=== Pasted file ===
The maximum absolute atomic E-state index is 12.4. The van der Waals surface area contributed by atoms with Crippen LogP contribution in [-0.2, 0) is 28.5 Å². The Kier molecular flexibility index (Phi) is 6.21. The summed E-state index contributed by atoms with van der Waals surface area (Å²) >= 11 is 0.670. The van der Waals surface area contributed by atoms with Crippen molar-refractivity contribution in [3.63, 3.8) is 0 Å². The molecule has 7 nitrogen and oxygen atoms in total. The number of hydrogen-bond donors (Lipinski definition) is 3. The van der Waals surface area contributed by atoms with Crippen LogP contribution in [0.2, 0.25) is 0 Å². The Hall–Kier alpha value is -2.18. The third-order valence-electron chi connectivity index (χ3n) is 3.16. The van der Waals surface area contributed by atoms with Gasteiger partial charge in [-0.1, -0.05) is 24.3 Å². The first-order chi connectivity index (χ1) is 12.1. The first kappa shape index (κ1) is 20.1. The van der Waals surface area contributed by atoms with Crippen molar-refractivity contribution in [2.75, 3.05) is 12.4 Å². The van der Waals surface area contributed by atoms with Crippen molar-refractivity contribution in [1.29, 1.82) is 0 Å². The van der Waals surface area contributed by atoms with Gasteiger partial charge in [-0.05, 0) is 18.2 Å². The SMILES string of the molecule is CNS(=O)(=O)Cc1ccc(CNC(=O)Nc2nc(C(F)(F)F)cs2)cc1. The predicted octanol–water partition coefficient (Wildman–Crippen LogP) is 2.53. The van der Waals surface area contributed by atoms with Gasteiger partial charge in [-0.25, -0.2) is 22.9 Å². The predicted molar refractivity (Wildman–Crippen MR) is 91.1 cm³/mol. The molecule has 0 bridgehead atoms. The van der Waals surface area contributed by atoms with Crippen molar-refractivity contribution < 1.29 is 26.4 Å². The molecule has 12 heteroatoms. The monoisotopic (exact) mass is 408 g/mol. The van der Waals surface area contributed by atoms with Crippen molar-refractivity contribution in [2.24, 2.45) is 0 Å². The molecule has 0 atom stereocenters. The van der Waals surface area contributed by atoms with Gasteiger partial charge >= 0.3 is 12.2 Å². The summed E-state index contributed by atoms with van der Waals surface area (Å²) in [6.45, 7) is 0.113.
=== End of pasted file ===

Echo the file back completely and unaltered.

The maximum absolute atomic E-state index is 12.4. The van der Waals surface area contributed by atoms with Crippen LogP contribution in [-0.2, 0) is 28.5 Å². The Kier molecular flexibility index (Phi) is 6.21. The summed E-state index contributed by atoms with van der Waals surface area (Å²) >= 11 is 0.670. The van der Waals surface area contributed by atoms with Crippen molar-refractivity contribution in [3.63, 3.8) is 0 Å². The molecule has 7 nitrogen and oxygen atoms in total. The number of hydrogen-bond donors (Lipinski definition) is 3. The van der Waals surface area contributed by atoms with Crippen LogP contribution in [0.2, 0.25) is 0 Å². The Hall–Kier alpha value is -2.18. The third-order valence-electron chi connectivity index (χ3n) is 3.16. The van der Waals surface area contributed by atoms with Gasteiger partial charge in [-0.1, -0.05) is 24.3 Å². The first-order chi connectivity index (χ1) is 12.1. The first kappa shape index (κ1) is 20.1. The van der Waals surface area contributed by atoms with Crippen molar-refractivity contribution in [2.75, 3.05) is 12.4 Å². The van der Waals surface area contributed by atoms with Crippen molar-refractivity contribution in [1.29, 1.82) is 0 Å². The van der Waals surface area contributed by atoms with Gasteiger partial charge in [-0.05, 0) is 18.2 Å². The SMILES string of the molecule is CNS(=O)(=O)Cc1ccc(CNC(=O)Nc2nc(C(F)(F)F)cs2)cc1. The predicted octanol–water partition coefficient (Wildman–Crippen LogP) is 2.53. The van der Waals surface area contributed by atoms with Gasteiger partial charge in [-0.25, -0.2) is 22.9 Å². The predicted molar refractivity (Wildman–Crippen MR) is 91.1 cm³/mol. The molecule has 0 bridgehead atoms. The van der Waals surface area contributed by atoms with Crippen molar-refractivity contribution < 1.29 is 26.4 Å². The molecule has 12 heteroatoms. The monoisotopic (exact) mass is 408 g/mol. The van der Waals surface area contributed by atoms with Crippen molar-refractivity contribution in [2.24, 2.45) is 0 Å². The molecule has 0 atom stereocenters. The van der Waals surface area contributed by atoms with Gasteiger partial charge >= 0.3 is 12.2 Å². The summed E-state index contributed by atoms with van der Waals surface area (Å²) in [6.45, 7) is 0.113.